Ray McDonald's Blog

Thoughts and Reflections

Loving Our Neighbor

Mark 12:31

The second is this: ‘Love your neighbor as yourself.’  There is no commandment outsiders greater than these.”

Life ChangeI just left the home of a farmer in South County. His mom is nearing the end of this life. As we sat and talked – names were being mentioned that I remember from my time living and serving in SoCo. We talked about folks that I have known my whole life. Names that ring true in Southern Anne Arundel County lore. It was good to talk about them – some now with Jesus and some still with us. Many of them were my neighbors at one time or attended the church I served or simply lived in SoCo when I did.

Neighbors – at least old school neighbors – in SoCo – would be there and some still are – whatever comes our way. I’ve seen farmers harvest crops for a neighbor when health or personal concerns impacted their ability to do it themselves. I’ve seen brothers working side-by-side. I’ve seen three and four generations working a farm together. I’ve witnessed neighbors that didn’t really know one another come to the aid of one another. I remember the way it used to be – and in some ways – still.

I remember talking to some old-timers – nearly 40 years ago – about how life changed in SoCo when the new bridge was built. I think it was completed in 1982 or 83 (36-37 years ago). South County changed when it was easier to get to the beaches and farmland below the South River Bridge – just miles from Annapolis (the original bridge was two lanes and narrow – built in the early 1930’s). The comments went like this – once I got my corner of South County – I hoped no one else would come south. But south many came. I remember driving a church bus from Annapolis to West River Church camp over that old bridge. It wasn’t very safe. A truck coming the other way – meeting my bus – was always an adventure. Many mirrors were lost on that bridge. Along with a lot of outsiders – South County grew. Many of the outsiders – and I’m one of them to a degree (even though I was raised in SoCo as a child – I lived in Annapolis for my High School and College days) – came to find their portion of SoCo. I returned to SoCo in the 80’s and have lived here ever since.

All of this has been remembered so I can write about being a good neighbor – about loving our neighbors – even as we love ourselves. Jesus was asked for the greatest commandment – and the second was today’s passage. Here’s today’s passage in partial context. Mark 12:28–34 – 28 One of the teachers of the law came and heard them debating. Noticing that Jesus had given them a good answer, he asked him, “Of all the commandments, which is the most important?” 29 “The most important one,” answered Jesus, “is this: ‘Hear, O Israel: The Lord our God, the Lord is one. 30 Love the Lord your God with all your heart and with all your soul and with all your mind and with all your strength.’  31 The second is this: ‘Love your neighbor as yourself.’  There is no commandment greater than these.” 32 “Well said, teacher,” the man replied. “You are right in saying that God is one and there is no other but him. 33 To love him with all your heart, with all your understanding and with all your strength, and to love your neighbor as yourself is more important than all burnt offerings and sacrifices.” 34 When Jesus saw that he had answered wisely, he said to him, “You are not far from the kingdom of God.” And from then on no one dared ask him any more questions.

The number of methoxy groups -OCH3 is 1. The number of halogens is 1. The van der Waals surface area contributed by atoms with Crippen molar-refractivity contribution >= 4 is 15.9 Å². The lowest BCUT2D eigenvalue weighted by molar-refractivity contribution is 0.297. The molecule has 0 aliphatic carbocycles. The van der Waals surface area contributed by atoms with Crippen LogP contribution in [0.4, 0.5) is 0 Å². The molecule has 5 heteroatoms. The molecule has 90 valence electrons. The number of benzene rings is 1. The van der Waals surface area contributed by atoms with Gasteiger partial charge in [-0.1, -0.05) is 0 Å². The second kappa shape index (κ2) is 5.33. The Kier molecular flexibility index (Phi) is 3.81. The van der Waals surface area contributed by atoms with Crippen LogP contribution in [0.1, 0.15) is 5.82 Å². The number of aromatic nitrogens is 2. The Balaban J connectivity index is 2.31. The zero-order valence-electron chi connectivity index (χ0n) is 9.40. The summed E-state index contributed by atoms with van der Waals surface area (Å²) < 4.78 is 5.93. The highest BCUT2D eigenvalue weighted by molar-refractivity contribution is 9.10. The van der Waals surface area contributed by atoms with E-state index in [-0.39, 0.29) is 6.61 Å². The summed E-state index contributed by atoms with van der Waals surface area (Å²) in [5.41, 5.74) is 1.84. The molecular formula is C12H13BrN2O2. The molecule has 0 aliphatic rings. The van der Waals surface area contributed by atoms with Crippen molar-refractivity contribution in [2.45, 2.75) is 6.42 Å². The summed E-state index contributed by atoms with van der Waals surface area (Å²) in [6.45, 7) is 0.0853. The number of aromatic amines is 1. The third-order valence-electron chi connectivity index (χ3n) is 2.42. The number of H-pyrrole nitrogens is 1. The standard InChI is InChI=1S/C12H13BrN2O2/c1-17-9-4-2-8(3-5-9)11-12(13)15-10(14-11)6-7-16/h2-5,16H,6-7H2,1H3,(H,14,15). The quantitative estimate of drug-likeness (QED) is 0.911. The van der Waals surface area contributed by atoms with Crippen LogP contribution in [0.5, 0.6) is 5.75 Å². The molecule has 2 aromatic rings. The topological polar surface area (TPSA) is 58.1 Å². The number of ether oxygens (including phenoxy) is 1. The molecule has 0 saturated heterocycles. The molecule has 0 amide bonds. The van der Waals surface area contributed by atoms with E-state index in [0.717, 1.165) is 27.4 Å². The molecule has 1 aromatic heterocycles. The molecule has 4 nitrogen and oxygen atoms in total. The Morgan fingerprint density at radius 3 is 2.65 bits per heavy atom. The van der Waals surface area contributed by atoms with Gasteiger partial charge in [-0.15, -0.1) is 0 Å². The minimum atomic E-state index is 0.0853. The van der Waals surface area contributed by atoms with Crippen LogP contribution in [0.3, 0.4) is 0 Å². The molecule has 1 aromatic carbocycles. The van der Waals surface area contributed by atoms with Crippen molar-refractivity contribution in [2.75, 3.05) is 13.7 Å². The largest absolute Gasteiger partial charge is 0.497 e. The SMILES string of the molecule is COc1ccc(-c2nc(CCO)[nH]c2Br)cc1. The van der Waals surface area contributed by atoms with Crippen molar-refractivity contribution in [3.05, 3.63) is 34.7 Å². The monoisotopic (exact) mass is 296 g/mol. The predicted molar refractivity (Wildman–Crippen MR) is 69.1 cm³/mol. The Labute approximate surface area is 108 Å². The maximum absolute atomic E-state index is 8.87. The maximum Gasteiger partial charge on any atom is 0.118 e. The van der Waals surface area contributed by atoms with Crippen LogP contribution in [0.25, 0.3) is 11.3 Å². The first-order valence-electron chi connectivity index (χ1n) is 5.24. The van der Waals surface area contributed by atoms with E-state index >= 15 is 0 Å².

We can all be good neighbors or at least better neighbors. Showing love to one another is what Jesus said was one of the great commandments. Loving God and loving one another sums up all ten of the commandments. How about joining me – as we try to love one another more! Let’s treat one another with love – like we would expect from others – or as we would expect from Christ Himself.

Just something for us to think about today as we go on our way.

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May 6, 2019 - Posted by | Build, Church, Community, Daily Devotion, Discipleship, Encouragement, Evangelism, Faith Journey, Family, From the Pastor, Leadership, Outreach, Personal, Theology | , , , , , , , , , , , ,

1 Comment »

  1. Thanks, Ray. A nostalgic post, but I came from northern AA Co. Lived within sight of the inner harbor, Baltimore, in Linthicum Heights, the highest point in the county. It was thoroughly suburban in the 1959(s) and on. Still, we were all from somewhere else but we made northern county our home, too. My family lived there from 1950 to 2005. Although I live in Hanover, PA. now, Linthicum Heights will still always be my home of origin. When my mom and dad were hit by a drunk driver in 1964, the Methodist church we attended helped out our family of six children for several months. Thank you once again for a thoughtful exposition of being a neighbor and finding “home” on a visit with a south country native. 🙂

    Like

    Comment by Favorite Son | May 6, 2019 | Reply


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